The supporters point out research that shows college admissions tests are biased based on parental income and education, which is also biased by race and ethnicity. They also argue that studies show that admissions tests are weak predictors of college success so there isn’t a strong reason to heavily rely on them given the racial and ethnic biases.
Supporters address claims of potential harm against Asian and Pacific Islanders by showing that admissions for Asian and Pacific Islander students declined following the passage of Proposition 209 and arguing that these students also stand to benefit from policies that consider race and ethnicity. They also cite research showing that Asian and Pacific Islanders earn more from government contracts in areas that have legalized affirmative action.
A number of elected officials, labor unions, and community organizations have endorsed Proposition 16. The elected officials include Governor Gavin Newsom, Senator and Vice Presidential candidate Kamala Harris, as well as the mayors of San Francisco, Oakland, Los Angeles, and Stockton. The California Labor Federation and community groups like the Alliance of Californians for Community Empowerment (ACCE) have also endorsed Proposition 16. A full list of endorsements can be found here.
As of publication, the supporters have raised about $9 million. The top 3 funders in support of Proposition 16 are Quinn Delaney, Kaiser Permanente, and Patricia Quillin. The latest contribution data can be found here.
Who opposes Proposition 16 and what’s their argument?
Opponents of Proposition 16 argue that affirmative action programs legalized by the measure will encourage discrimination on the basis of gender, race, ethnicity, and other identities. They are particularly concerned about individuals who may not be in an underrepresented group, but who face disadvantages along other dimensions. In their view, affirmative action programs would increase the barriers to opportunities for those individuals. Proposition 16 opponents prefer the gender, race, and ethnicity-agnostic programs that exist today.
Prominent opponents of Proposition 16 include Gail Heriot, Ward Connerly, and Michelle Steel.
As of publication, the opposition has raised less than $1 million. There are no registered funders in opposition to Proposition 16. The latest contribution data can be found here.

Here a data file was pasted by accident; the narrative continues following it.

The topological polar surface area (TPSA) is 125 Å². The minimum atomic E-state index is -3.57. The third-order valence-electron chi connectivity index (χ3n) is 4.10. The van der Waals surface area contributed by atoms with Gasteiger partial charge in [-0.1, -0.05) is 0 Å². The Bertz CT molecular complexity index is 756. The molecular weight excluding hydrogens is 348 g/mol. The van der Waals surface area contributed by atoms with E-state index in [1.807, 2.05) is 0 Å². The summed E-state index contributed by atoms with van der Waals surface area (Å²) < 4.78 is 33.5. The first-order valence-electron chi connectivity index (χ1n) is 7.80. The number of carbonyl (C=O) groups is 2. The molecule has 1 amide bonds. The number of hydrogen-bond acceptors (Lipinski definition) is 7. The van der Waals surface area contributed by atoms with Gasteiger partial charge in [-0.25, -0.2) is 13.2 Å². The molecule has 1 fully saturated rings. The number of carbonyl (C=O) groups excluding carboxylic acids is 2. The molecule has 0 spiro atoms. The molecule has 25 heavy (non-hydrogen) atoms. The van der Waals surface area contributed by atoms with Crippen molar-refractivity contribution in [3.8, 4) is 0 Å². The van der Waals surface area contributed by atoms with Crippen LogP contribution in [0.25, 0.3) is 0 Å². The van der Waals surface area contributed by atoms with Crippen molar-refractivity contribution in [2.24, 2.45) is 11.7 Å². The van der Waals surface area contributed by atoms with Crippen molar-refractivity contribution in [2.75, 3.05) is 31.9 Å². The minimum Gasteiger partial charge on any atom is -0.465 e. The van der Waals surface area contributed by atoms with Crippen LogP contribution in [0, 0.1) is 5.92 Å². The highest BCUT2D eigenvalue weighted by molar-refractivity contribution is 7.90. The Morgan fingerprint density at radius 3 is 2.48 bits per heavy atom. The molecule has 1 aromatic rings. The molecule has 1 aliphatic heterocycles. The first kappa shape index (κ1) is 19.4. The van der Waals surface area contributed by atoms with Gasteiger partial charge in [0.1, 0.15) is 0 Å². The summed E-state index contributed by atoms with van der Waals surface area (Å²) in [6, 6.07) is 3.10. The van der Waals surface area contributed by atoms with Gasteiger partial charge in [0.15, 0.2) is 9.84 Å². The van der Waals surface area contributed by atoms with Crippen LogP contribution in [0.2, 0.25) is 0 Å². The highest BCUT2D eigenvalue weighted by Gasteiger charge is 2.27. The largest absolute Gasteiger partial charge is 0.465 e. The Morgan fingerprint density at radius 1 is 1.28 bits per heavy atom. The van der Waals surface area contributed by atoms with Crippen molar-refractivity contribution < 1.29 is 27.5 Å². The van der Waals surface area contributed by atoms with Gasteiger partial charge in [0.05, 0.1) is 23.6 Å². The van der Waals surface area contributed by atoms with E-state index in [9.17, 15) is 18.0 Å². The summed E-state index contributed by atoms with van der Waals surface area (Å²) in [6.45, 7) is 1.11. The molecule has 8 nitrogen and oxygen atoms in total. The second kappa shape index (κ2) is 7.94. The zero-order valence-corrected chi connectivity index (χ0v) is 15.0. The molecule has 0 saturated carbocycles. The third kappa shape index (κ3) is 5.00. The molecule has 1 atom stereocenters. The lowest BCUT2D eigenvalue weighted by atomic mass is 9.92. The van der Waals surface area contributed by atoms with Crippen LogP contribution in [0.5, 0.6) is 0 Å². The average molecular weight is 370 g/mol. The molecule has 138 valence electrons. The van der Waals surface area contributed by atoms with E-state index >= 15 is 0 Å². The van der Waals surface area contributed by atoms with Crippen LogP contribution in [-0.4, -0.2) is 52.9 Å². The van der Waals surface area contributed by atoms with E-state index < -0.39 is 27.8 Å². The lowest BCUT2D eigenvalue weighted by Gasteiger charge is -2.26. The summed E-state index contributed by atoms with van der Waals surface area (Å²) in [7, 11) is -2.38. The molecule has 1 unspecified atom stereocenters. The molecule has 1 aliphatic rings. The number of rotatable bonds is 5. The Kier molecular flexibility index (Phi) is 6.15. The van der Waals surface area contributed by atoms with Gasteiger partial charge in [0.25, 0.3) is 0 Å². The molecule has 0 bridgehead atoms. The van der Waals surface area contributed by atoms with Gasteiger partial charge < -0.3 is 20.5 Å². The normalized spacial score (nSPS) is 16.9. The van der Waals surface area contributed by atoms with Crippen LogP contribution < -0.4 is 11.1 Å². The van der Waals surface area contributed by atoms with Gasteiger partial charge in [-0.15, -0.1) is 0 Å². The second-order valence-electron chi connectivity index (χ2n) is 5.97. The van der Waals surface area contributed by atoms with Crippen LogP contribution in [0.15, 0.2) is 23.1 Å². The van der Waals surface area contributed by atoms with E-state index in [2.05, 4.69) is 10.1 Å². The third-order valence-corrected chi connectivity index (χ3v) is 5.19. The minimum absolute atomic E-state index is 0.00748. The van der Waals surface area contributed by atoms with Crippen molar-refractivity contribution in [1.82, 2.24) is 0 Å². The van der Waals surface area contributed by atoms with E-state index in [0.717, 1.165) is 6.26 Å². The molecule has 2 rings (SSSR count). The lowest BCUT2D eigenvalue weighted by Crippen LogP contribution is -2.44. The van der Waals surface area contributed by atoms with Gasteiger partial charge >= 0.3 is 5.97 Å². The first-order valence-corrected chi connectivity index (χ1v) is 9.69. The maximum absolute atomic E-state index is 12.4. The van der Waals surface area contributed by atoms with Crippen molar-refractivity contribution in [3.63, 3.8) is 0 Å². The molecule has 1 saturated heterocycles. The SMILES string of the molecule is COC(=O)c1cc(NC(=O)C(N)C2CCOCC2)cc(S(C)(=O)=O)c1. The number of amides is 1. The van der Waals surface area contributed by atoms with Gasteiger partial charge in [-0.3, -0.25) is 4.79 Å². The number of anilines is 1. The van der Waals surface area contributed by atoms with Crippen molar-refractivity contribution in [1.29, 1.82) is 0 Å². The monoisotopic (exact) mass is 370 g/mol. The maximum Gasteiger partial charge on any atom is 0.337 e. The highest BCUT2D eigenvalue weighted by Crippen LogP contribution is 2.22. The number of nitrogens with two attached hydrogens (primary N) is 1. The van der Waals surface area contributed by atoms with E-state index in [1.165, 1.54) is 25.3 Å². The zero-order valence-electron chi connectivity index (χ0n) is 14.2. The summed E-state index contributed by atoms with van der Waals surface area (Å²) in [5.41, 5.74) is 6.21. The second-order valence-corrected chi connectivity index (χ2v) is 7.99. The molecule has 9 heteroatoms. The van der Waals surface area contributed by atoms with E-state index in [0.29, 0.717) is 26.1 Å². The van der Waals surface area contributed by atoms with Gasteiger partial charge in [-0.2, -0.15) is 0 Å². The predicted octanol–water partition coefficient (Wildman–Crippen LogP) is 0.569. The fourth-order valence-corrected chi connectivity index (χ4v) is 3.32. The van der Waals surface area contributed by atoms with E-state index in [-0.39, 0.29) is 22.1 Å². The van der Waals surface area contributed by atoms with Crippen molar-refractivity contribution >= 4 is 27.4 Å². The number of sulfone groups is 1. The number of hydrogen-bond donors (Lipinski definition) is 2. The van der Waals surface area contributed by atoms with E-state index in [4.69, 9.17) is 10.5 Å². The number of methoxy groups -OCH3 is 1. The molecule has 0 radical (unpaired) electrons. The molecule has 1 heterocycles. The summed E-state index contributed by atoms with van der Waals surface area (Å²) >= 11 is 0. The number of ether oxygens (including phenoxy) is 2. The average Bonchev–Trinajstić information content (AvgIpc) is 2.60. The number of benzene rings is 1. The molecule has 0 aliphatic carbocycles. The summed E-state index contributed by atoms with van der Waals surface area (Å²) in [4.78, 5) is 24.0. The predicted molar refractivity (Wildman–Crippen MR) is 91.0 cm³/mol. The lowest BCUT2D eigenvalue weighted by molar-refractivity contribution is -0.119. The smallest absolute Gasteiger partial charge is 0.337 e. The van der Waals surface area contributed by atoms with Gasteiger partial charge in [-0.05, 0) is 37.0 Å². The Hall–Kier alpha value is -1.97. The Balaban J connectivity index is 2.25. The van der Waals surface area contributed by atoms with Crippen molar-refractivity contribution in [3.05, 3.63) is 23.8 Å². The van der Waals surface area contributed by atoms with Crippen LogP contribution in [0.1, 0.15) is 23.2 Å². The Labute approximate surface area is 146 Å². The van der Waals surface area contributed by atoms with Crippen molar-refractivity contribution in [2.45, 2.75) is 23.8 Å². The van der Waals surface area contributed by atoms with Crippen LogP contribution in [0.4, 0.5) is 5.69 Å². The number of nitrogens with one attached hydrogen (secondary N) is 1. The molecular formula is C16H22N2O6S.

TechEquity Votes YES On Proposition 16
We are proud to support Proposition 16. We at TechEquity recognize that there is a several hundred year-long history of ongoing abuse and discrimination on the basis of race, ethnicity, nation of origin, color, and gender in our state and country. To overcome the present-day disparities caused by that history requires affirmative programs that take into consideration the effects of race, ethnicity, gender, and other identities.
Policies that are “blind” to those identities will never be sufficient to eliminate the inequities in our society because they will never make people whole for the harms they’ve suffered on the basis of the identities they hold. Passing Proposition 16 and legalizing affirmative action programs is an important step on the way to an equitable California. It will improve the diversity of our college student bodies, bring fairness to state contracting, and allow for efforts to build a more inclusive public workforce.
These changes will also lead to a more equitable tech-driven economy. Education and the so-called “pipeline” are not the main reasons for the lack of diversity in the tech industry, but they do contribute to the problem. While we firmly believe that tech needs to broaden its image of an ideal hire, we also recognize that credentials are likely to remain an important factor in the hiring process. By expanding access to the UC system, more people with identities that are marginalized will hold those highly-valued degrees and we expect that will play a part in improving racial equity in tech.
We say vote Yes on Proposition 16!